Big Boxes on the Ballot

Date: 9 Nov 2006 | posted in: agriculture | 0 Facebooktwitterredditmail


Tuesday’s elections demonstrated that limiting the ability of corporations to bankroll local ballot initiatives is a crucial step in stopping the proliferation of big-box stores.

Target and Wal-Mart poured money into two campaigns to overturn store size cap laws in communities in California and Montana. They won by very narrow margins in both cases, despite having outspent grassroots groups that supported the caps by as much as 10-to-1.

But money doesn’t always win. Lowe’s lost a bid to build in another California town. Details on all three votes below.

Westlake Village, California

Voters rejected a Lowe’s project by a 55 to 45 percent margin in the town of Westlake Village, California.

Earlier this year, the City Council turned down a request by the big-box retailer to rezone 22 acres of land to allow construction of a large store.

But Lowe’s did not go away. Instead, the company bought the land in question and created a local front group led by a former mayor to place the rezoning measure on the ballot. Citizens organized as Westlake Village United fought the initiative and succeeded in persuading voters that Lowe’s would harm the community.

Davis, California

Voters in Davis, California, narrowly approved a zoning change to allow construction of a Target store. The vote was 11,761 to 11,087.

Davis has a long-standing policy that bars stores over 30,000-square-feet, or about one-fifth the size of a typical Target. The vote lifts that cap for a certain area of town where Target plans to build.

Target spent nearly $300,000 on its campaign. The company ran numerous television ads and targeted liberal voters by asserting that the Davis outlet would be a "green" store.

Target’s plans include a 136,000-square-foot single-story superstore, along with 46,000 square feet of other chain retail, surrounded by a 14-acre parking lot. Research shows that big-box stores substantially increase the amount of miles families drive for shopping and this in turn increases air pollution and greenhouse gas emissions. Storm water runoff from their vast parking lots also delivers large volumes of toxic pollutants to nearby water bodies.

Target’s "green" proposal does little to address these issues, but rather offers only gestures on behalf of environmental sustainability: some natural lighting in the store, electric car chargers in the parking lot, and a covered parking area for bicycles.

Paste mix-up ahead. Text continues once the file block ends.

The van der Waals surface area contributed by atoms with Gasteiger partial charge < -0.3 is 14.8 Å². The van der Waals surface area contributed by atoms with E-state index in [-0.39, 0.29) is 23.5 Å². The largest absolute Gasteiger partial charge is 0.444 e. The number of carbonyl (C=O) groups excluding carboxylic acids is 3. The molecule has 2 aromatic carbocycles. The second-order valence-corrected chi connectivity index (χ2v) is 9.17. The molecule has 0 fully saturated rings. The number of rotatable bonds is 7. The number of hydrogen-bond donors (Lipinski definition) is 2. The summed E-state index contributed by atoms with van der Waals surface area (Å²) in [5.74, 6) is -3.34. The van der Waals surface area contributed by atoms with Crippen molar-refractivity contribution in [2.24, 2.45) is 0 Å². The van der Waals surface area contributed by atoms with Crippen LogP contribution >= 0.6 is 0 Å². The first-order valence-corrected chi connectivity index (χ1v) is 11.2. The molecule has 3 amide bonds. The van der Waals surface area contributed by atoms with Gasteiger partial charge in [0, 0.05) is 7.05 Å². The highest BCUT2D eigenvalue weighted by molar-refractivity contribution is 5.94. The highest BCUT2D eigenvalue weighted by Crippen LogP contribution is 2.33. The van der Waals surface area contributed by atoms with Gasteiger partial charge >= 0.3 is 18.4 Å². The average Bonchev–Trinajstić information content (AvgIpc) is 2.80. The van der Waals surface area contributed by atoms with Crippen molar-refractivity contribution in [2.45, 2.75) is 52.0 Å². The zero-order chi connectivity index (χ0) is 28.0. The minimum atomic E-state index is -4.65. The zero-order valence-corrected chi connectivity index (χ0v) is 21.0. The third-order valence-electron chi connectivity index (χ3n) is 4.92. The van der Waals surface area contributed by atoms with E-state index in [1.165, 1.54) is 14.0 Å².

The store will likely have a substantial impact on the downtown. "Davis currently has 1.1 million square feet of retail. In the last 18 months, the city has approved 150,000 square feet of future retail," Chris Ochoa, a Davis planning commissioner, told the Sacramento Bee. "Now with the Target center, we’re adding another 185,000 square feet. That’s a 30 percent increase in retail in a short amount of time. To think that’s not going to negatively impact the downtown retailers is naive."

Opponents of the zoning change, including numerous local business owners and concerned citizens, formed Don’t Big Box Davis to fight Target’s initiative. The group led a strong, well-organized campaign, focusing on how the store would impact the local economy and the downtown. They managed to raise over $25,000, but Target outspent them 10 to 1.

Members of Don’t Big Box Davis are now working to organize an Independent Business Alliance and create a buy-local campaign to reduce the impact of Target.

Ravalli County, Montana

Voters in Ravalli County, Montana, narrowly voted to overturn a 60,000-square-foot store size cap law enacted by the County Commission in April. The vote was 7,900 to 7,429.

A citizens group, the Bitterroot Good Neighbors Coalition, spent months building support for the size cap. At a public hearing in April, which drew more than 1,400 people, the Ravalli County Commission voted unanimously to adopt the cap. Supporters argued the measure was essential to ensuring a fair playing field and a competitive retail market. It would, they said, put large retailers on an even footing with local merchants, rather than allowing them to dominate the market with over-sized stores.

Wal-Mart, working through a local front group called Citizens for Free Enterprise, gathered signatures for a voter referendum on the size cap and then spent $100,000 campaigning to overturn it. The company wants to build a 154,000-square-foot supercenter in Ravalli County on land situated just outside the town of Hamilton.

Although the Bitterroot Good Neighbors Coalition ran a strong campaign, they were heavily outspent.

The coalition has registered two complaints about the election. One is that Wal-Mart did not appear in the name of the political committee sponsoring and supporting the referendum. Materials simply said "Ravalli County Citizens for Free Enterprise." State law requires political committees to use a name or phrase that clearly identifies the economic or other special interest funding their activities. Citizens for Free Enterprise was funded by Wal-Mart.

The second issue is that voters living in the county’s four incorporated towns were not able to vote on the measure. Although the cap applies only to unincorporated areas of the county, the law is not clear on whether all residents of the county have a right to vote on it. Supporters of the cap say that town residents will be impacted by large-scale retail development on the edge of their communities and should have a say. The four towns include about 7,000 voters.

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